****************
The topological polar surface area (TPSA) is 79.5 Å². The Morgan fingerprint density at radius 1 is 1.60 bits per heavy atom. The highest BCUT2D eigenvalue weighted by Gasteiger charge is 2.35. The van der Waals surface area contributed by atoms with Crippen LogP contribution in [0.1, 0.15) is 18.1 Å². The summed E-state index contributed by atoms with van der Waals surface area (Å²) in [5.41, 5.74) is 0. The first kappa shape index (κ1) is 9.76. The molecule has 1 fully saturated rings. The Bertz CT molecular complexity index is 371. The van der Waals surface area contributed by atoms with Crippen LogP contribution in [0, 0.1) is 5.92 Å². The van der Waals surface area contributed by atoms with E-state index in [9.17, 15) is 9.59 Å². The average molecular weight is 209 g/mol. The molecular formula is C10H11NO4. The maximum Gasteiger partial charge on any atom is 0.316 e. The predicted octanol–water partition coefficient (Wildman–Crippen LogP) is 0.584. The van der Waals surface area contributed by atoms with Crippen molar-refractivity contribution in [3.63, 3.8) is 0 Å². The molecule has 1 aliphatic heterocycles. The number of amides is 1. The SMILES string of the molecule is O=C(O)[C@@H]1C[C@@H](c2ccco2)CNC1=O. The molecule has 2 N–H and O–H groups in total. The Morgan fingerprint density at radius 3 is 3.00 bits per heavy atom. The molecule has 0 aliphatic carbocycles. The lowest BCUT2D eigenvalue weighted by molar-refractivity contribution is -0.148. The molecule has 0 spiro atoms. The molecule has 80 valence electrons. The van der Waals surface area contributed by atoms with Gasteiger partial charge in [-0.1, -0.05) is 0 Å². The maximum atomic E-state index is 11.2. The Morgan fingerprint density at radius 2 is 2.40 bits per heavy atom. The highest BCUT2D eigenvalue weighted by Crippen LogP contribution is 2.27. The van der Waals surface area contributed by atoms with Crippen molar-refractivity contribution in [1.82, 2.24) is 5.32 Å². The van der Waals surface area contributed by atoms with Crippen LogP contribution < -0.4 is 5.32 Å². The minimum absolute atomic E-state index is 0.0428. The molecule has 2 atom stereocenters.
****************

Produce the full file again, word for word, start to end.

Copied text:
The topological polar surface area (TPSA) is 79.5 Å². The Morgan fingerprint density at radius 1 is 1.60 bits per heavy atom. The highest BCUT2D eigenvalue weighted by Gasteiger charge is 2.35. The van der Waals surface area contributed by atoms with Crippen LogP contribution in [0.1, 0.15) is 18.1 Å². The summed E-state index contributed by atoms with van der Waals surface area (Å²) in [5.41, 5.74) is 0. The first kappa shape index (κ1) is 9.76. The molecule has 1 fully saturated rings. The Bertz CT molecular complexity index is 371. The van der Waals surface area contributed by atoms with Crippen LogP contribution in [0, 0.1) is 5.92 Å². The van der Waals surface area contributed by atoms with E-state index in [9.17, 15) is 9.59 Å². The average molecular weight is 209 g/mol. The molecular formula is C10H11NO4. The maximum Gasteiger partial charge on any atom is 0.316 e. The predicted octanol–water partition coefficient (Wildman–Crippen LogP) is 0.584. The van der Waals surface area contributed by atoms with Crippen molar-refractivity contribution in [3.63, 3.8) is 0 Å². The molecule has 1 aliphatic heterocycles. The number of amides is 1. The SMILES string of the molecule is O=C(O)[C@@H]1C[C@@H](c2ccco2)CNC1=O. The molecule has 2 N–H and O–H groups in total. The Morgan fingerprint density at radius 3 is 3.00 bits per heavy atom. The molecule has 0 aliphatic carbocycles. The lowest BCUT2D eigenvalue weighted by molar-refractivity contribution is -0.148. The molecule has 0 spiro atoms. The molecule has 80 valence electrons. The van der Waals surface area contributed by atoms with Gasteiger partial charge in [-0.1, -0.05) is 0 Å². The maximum atomic E-state index is 11.2. The Morgan fingerprint density at radius 2 is 2.40 bits per heavy atom. The highest BCUT2D eigenvalue weighted by Crippen LogP contribution is 2.27. The van der Waals surface area contributed by atoms with Crippen molar-refractivity contribution in [1.82, 2.24) is 5.32 Å². The van der Waals surface area contributed by atoms with Crippen LogP contribution < -0.4 is 5.32 Å². The minimum absolute atomic E-state index is 0.0428. The molecule has 2 atom stereocenters.